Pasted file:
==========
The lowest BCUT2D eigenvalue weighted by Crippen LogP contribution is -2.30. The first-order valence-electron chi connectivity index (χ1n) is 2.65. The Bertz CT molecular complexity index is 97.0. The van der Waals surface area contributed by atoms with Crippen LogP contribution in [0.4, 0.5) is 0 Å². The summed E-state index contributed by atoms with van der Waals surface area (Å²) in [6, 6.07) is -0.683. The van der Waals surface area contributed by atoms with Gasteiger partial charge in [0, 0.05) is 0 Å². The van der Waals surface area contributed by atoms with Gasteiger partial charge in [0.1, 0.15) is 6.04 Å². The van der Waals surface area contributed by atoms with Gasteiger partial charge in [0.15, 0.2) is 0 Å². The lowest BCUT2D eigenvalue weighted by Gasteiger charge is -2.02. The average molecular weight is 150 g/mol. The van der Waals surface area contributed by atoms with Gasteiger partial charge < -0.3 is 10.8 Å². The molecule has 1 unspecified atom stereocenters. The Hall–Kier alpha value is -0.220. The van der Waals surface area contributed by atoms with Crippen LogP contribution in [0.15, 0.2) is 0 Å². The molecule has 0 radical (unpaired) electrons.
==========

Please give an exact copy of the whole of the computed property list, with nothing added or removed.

The lowest BCUT2D eigenvalue weighted by Crippen LogP contribution is -2.30. The first-order valence-electron chi connectivity index (χ1n) is 2.65. The Bertz CT molecular complexity index is 97.0. The van der Waals surface area contributed by atoms with Crippen LogP contribution in [0.4, 0.5) is 0 Å². The summed E-state index contributed by atoms with van der Waals surface area (Å²) in [6, 6.07) is -0.683. The van der Waals surface area contributed by atoms with Gasteiger partial charge in [0, 0.05) is 0 Å². The van der Waals surface area contributed by atoms with Gasteiger partial charge in [0.1, 0.15) is 6.04 Å². The van der Waals surface area contributed by atoms with Gasteiger partial charge in [0.15, 0.2) is 0 Å². The lowest BCUT2D eigenvalue weighted by Gasteiger charge is -2.02. The average molecular weight is 150 g/mol. The van der Waals surface area contributed by atoms with Gasteiger partial charge < -0.3 is 10.8 Å². The molecule has 1 unspecified atom stereocenters. The Hall–Kier alpha value is -0.220. The van der Waals surface area contributed by atoms with Crippen LogP contribution in [0.15, 0.2) is 0 Å². The molecule has 0 radical (unpaired) electrons.